1. there are no auteur directors. the theory was developed by french film critics who didnt see enough films to support their theory. plus, their pantheon was filed with directors who were rich in subjective qualitiea such as personality and energy, europe had plenty of auteurs, but hollywood films were never the work of an indivudual artist, but ream efforts led by a producer in which the director was the man in charge of the set. many directors surpassed the qualifications for their job and turned in superior work, many even were worthy of being called artists, but first and foremost, their responsibility was in delivering qualitiy daileys so the producer that followed the script and the producers notes. th the 60s and 70s, the main value of the auteur theory was to creat a pantheonn of the best directors fro the hundreds of journeymen, so these directors provided a good inteoductio to fil study, and since hollywood genre films were generic, the contribution of the director was often one of the primary things that distinguished the best of them. because of the generic quality of the product, the superior films were easy to spot. but since the french saw so few films, they missed a lot of excellent drectors who, because of this, are underestimated at best and dismissed as hacks at worst. ive discovered many superior films with no name directors and found that they were as good as they were because of the writers and the art directors. many studios maintain a team in this department that includes the art director, production designer, set designer, etc. and sometimes they overlap. universal in the 50s and 89s s a perfect example. i used to think douglas sirk was the greatest director in hhollywood until i discovered that russell metty was a frequent cinematographr at universal, russell gausman the house set designer, and Alexander Glotzem the art director. Looking tat the contributions of these three men to other films at Unversal, we can see clearly hw uch of the sirk films are theirs, not Sirks, This in no was diminishes Sirks status as a director, it only makes it more clear to us exactly what work he is doing on the films. And he is no auteur..as the auteur theory boldly asserts that the director is the sole author of the film. Russell Metty is in fact ore of an auteur than sirk, because regardless of who he is working for, be it Wellman on the story of GI Joe, Kubrick on spartacus, or huston on the misfits, his work is always identifiable. and a russell gausman interior is no less beautiful on a fil directed by Richard Carlson or Jack arnold than the many he did for Sirk. so much for the auteur theory, This does not negate the artistry of the director, simply rejects the theory that he is the sole artist on the set. of course, this changed with the collapse of the studio system, which at first resulted in an explosion of individualist genius,,but by now has degenerated to the point where an ntalented and unskilled person such as gerwig is seen as a top notch drector.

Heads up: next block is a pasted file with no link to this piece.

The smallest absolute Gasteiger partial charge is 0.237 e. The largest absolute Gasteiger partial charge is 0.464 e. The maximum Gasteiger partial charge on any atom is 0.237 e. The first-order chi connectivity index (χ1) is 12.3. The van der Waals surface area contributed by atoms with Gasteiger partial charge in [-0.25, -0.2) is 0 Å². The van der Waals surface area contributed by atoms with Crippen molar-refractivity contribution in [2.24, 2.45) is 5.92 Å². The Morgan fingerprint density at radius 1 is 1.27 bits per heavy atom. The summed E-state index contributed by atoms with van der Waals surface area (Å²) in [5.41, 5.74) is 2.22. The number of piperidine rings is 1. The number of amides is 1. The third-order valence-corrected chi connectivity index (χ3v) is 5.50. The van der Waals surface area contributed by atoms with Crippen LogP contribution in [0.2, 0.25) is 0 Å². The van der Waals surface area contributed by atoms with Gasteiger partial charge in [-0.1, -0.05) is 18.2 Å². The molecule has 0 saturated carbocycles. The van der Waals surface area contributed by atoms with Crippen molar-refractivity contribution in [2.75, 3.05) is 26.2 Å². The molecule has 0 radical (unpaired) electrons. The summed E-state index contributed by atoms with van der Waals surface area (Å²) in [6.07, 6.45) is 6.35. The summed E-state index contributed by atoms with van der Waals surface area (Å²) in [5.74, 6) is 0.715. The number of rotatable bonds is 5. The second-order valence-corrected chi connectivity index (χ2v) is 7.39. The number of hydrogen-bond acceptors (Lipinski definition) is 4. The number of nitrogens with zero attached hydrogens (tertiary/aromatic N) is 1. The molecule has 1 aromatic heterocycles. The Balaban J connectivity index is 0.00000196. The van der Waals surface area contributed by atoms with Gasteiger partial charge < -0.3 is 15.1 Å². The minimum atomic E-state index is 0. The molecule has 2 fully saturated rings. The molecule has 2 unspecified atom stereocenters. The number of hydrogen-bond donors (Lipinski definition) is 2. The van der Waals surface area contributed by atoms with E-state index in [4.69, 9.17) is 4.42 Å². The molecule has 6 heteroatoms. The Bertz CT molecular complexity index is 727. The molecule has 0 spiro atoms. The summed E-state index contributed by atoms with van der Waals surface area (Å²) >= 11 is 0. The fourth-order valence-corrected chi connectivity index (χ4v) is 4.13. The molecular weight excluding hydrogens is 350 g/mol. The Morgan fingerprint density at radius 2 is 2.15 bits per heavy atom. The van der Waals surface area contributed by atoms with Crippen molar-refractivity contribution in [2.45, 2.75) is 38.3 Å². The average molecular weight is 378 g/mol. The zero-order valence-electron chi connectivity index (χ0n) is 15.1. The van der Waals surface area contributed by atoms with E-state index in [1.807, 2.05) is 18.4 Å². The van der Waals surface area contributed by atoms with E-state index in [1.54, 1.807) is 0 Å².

1. A lot to think about. It helps!
          I love learning and consider you an expert.
          Russell Metty. Russell Gausman. Alexander Glotzem. These are three names I want to investigate. Also, with a director like Hitchcock, who I would guess would be an example of the auteur director, how did he handle working with the art director on Notorious? Is there no contemporary director (s) that meet with your approval?

  13. The director works for the producer. Everyone else works for the director. Most seasoned directors have little or no problems with their crews. I cant imagine Hitchcock having an altercation with a crew member, not on the set at least. Eventually h may have a feud with someone concerning who did what on a particular scene. As with Saul Bassm who claims directorial credit for the shower scene in psycho, for the most part, Hitchock has his whol movie planed out in advance, so he is pretty well protected from producer interference, Spielberg was hated by his crew on his first film because he was an amateurish incompetent whp endangered the lives of men with his preposterously dangerous set ups and stunts. Welles was another amateur who didn’t know what he was doing, but he had a preotector angerl in cinematographer Gregg Toland, who was responsible for creating much of what Welles had been credited for. Welles could never have made Kne, Ambersons, Tuch of Evil, or Lady from /shanghai outside of the studio system, and he was one of the whiniest self styled auteurs who complain about studio interference. The interfered with Ambersons because Welles was not doing a proper job. Ant to those who claim it would have been a better film hd it been made ourside the studio syste. Take a look at an old 35 print at chines of \midnight not the resotred bluray that looks and sounds nothing like the movie did in its theatrical run. Watch the theatrical print and you will see how incompetent Welles was. And that goes for nearly all his post studio work. But back to your question about Hitchcock. His only real problem was with selzick, a producer who made each film his own, and he wasn’t giving in to the ego of some director. Now just because I don’t believe in the auteur theory doesn’t mean I don’t believe in the genius of some directors coherently their own, or the amazing professionalism of the average studio director. And there are a few giants, true auteurs whose body of work is coherently their own, and standing above them all,,,,,JOHN FORD